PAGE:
On the day I visited I was able to walk the outer ramparts where in the opening scene of Hamlet the ghost of the prince’s murdered father Claudius spooks the guards and sets in train the events of the play. I stood beneath the windows of the apartments constructed for the use of the royal family, where Claudius would have lingered and died. I poked my head into the chapel where Claudius prayed before confronting his queen and Hamlet’s mother Gertrude.
I strolled through the banqueting hall in which ancient tapestries hung, one of which could well have been the arras behind which Ophelia’s father Polonius met his end (watching the DVD confirmed that the “poor old Polonius, eh? Stabbed in the arras” line I introduced to the script was cut for the broadcast even though I delivered it perfectly after jumping out from behind what might have been the actual arras). And I walked through the courtyard with Karen, the woman then in charge of the annual performances of Hamlet that take place right there, in the open air, on the very spot Shakespeare had in mind when he wrote the play more than 400 years ago. Ghosts of some of the greatest actors in the world flit around here, soliloquising and dilly-dallying, making everything in the courtyard feel like a play within a play.
If we don’t know whether Shakespeare actually visited Kronborg we can be sure that three people he knew very well definitely did. In 1586 the castle had just been extensively modernised by Frederick II and that year three English actors arrived, engaged for the summer to mark the fortress’s rebirth at the request of the Danish ambassador to London. They were Will Kempe, George Bryan and Thomas Pope, known associates of Shakespeare, when all four were part of the Lord Chamberlain’s Men troupe, to the extent that the Bard even wrote roles with Kempe specifically in mind. Hence when he came to write Hamlet, modernising an ancient tale just after the castle itself had been modernised, and set it at Kronborg, Shakespeare had expert location knowledge to call on even if he hadn’t seen the place for himself.
The annual performances at the castle have attracted some of the biggest names in the acting profession. Hamlet is a role to which every actor aspires, but the chance to play the prince in the intended setting of the play has proved intoxicating to leading men from many different countries. The first performance took place in 1816. It was two years after Britain and Denmark had signed a peace treaty towards the end of the Napoleonic Wars and happened also to be the bicentenary of the playwright’s death.
Danish soldiers garrisoned at Kronborg staged the play, with a young lieutenant named Nicolai Peter Nielsen in the title role who would go on to be one of Denmark’s finest actors after he left the army. This was no knockabout version either: a special prologue was written for the occasion by the poet Adam Oehlenschläger that concluded, “Here Hamlet is played; outside on the terrace path the spirit itself walks by”.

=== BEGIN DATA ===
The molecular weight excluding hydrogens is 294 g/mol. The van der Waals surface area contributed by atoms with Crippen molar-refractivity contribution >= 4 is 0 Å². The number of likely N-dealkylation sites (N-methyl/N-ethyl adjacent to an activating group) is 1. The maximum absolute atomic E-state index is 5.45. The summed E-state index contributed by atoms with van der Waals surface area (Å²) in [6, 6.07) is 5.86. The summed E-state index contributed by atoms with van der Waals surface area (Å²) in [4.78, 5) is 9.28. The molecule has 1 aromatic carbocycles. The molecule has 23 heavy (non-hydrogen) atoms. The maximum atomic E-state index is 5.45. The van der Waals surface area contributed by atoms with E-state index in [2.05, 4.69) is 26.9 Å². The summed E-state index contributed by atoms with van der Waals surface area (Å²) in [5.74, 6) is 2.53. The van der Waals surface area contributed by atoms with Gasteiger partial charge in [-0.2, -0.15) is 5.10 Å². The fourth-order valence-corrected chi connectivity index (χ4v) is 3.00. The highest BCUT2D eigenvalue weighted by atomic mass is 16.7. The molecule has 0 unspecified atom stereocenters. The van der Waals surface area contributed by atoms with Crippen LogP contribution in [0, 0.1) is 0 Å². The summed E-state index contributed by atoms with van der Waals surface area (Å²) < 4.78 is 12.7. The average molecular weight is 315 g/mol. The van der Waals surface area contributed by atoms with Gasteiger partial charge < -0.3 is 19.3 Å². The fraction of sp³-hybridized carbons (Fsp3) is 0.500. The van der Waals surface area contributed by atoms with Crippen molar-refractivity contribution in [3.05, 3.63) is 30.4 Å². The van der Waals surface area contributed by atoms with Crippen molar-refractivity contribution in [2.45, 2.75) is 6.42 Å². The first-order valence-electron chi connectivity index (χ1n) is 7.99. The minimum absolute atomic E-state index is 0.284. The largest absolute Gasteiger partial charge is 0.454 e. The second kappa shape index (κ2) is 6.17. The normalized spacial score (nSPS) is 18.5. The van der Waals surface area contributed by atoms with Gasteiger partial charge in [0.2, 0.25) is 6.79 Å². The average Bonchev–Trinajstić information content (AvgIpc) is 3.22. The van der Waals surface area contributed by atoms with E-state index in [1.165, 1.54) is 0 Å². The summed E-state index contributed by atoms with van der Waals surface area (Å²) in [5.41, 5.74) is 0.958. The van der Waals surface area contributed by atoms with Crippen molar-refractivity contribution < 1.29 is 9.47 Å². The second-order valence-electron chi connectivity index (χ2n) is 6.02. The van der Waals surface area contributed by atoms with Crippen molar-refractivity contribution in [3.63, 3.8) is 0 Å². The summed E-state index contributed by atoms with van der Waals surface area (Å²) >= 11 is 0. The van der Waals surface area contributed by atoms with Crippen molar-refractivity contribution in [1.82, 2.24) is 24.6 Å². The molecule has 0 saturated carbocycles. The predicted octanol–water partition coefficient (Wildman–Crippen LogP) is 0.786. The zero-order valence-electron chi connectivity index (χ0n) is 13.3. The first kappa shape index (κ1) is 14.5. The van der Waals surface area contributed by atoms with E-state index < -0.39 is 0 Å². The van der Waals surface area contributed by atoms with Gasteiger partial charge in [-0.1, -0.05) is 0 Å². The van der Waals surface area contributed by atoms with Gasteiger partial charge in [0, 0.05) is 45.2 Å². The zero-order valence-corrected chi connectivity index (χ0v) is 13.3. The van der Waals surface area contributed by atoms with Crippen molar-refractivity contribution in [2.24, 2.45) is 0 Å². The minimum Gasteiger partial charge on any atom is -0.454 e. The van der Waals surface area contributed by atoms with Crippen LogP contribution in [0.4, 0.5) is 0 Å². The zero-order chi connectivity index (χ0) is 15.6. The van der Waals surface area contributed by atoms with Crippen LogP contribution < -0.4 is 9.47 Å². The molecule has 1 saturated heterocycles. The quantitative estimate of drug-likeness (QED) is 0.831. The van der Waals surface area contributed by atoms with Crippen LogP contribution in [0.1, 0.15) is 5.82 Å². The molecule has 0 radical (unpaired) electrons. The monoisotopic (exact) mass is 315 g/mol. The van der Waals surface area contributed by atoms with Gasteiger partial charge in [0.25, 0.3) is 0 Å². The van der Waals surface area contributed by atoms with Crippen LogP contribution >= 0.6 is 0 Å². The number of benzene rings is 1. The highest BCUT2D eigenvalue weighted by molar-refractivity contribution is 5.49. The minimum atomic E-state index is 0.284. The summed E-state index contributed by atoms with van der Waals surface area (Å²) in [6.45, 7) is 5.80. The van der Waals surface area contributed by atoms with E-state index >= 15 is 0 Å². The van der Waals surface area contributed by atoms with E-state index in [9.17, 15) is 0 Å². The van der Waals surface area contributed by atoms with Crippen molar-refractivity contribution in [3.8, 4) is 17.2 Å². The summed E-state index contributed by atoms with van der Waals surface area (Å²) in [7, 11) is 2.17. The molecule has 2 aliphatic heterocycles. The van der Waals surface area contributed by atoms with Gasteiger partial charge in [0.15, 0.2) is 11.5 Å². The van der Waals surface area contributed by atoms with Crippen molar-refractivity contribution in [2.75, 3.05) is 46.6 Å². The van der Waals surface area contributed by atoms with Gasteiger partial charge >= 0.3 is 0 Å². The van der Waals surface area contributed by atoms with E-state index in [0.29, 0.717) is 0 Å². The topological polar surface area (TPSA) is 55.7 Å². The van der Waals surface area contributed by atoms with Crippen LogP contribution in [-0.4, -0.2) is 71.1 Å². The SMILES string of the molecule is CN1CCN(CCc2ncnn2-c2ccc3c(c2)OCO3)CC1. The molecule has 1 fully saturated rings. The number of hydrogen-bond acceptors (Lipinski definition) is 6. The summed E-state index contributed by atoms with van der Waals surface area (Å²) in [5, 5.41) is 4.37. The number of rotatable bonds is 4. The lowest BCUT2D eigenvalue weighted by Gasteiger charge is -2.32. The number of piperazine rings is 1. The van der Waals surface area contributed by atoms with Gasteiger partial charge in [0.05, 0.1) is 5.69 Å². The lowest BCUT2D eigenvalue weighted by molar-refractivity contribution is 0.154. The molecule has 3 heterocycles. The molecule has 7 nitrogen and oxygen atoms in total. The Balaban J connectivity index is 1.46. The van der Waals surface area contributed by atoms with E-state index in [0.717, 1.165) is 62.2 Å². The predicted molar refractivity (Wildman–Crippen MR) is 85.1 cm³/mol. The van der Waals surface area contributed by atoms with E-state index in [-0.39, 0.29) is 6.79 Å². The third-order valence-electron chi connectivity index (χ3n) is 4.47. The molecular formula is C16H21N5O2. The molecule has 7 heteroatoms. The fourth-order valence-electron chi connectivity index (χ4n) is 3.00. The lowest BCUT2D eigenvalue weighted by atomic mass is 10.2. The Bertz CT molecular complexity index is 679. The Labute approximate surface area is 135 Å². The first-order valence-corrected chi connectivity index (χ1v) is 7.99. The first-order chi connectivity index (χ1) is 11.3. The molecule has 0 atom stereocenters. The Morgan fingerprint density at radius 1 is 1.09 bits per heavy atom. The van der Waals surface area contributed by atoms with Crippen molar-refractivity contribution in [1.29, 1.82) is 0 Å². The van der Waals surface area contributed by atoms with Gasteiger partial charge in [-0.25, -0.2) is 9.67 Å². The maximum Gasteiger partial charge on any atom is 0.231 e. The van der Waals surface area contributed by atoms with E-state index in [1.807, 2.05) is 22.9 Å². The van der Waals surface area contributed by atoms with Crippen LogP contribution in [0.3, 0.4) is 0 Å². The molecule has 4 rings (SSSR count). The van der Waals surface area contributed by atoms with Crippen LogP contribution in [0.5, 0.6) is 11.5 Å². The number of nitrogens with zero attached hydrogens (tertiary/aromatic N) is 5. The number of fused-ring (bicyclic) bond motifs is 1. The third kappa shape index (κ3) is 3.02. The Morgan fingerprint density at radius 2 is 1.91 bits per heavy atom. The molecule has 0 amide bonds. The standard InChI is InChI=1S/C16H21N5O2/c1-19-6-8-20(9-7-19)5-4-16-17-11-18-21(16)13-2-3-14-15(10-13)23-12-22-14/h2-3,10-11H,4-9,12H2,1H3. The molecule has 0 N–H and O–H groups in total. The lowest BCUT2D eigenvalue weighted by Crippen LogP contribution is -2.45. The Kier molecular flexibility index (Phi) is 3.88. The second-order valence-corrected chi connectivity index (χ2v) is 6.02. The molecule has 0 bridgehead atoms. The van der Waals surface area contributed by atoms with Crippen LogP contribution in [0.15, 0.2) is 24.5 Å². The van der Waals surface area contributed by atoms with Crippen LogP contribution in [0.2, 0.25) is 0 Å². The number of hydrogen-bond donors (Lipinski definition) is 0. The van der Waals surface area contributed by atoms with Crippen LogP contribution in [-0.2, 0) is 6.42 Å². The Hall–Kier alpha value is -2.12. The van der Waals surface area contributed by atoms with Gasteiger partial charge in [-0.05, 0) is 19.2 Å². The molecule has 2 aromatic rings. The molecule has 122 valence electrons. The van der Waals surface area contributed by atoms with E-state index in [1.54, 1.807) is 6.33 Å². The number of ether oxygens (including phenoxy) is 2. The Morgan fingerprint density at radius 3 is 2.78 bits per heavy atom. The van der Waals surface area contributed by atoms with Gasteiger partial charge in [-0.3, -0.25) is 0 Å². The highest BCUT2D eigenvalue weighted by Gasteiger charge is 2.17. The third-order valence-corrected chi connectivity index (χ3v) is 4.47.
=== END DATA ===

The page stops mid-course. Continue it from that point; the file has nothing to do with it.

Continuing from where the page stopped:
The current tradition began in 1937, when the Old Vic company came over from London, a production directed by Tyrone Guthrie with Laurence Olivier as Hamlet and Viven Leigh as Ophelia (and an up and coming 23-year-old called Alec Guinness as Osric). The first night was washed out by rain and transferred to a nearby ballroom but the following evening the sun shone and 2,500 people witnessed a performance from Olivier that had the man from the Times declaring, “When Hamlet came out it was indeed as if time had for the moment got out of step with reality”.
The following year saw a German production starring the great German actor Gustaf Gründgens in a performance attended by Hermann Göring, who happened to be holidaying nearby on his yacht. But in 1939, as the shadow of war loomed over Europe, John Gielgud arrived – to a fusillade of cannon and a brass band playing It’s a Long Way to Tipperary – with Fay Compton leaving her sick bed in London to play Ophelia.
Karen Blixen was in the audience. “Between the acts, I went backstage on the Bastion and smoked a cigarette with Hamlet in his long cape,” she wrote afterwards. “The evening was so clear and full of stars I might have really entered Shakespeare’s world.”
Since then a succession of household names have played the Dane at Elsinore including Richard Burton, Derek Jacobi, Kenneth Branagh, Simon Russell Beale and Jude Law. A BBC production was filmed there in 1964 to mark the 400th anniversary of Shakespeare’s birth, directed by Philip Saville with Christopher Plummer as Hamlet and Michael Caine as Horatio.
Companies from across Europe and beyond have staged Hamlet at Kronborg, above “the dreadful summit of the cliff that beetles o’er his base into the sea” which is not, in truth, that dreadful a summit but hey, Shakespeare wasn’t writing a documentary. The roster of Hamlets reminds us of better times, of European integration and the ability we take for granted to wander across continents. What better time to appreciate them than in the week marking the beginning and the end of the life of Shakespeare, the European?
They should still have left my arras joke in, though. Philistines.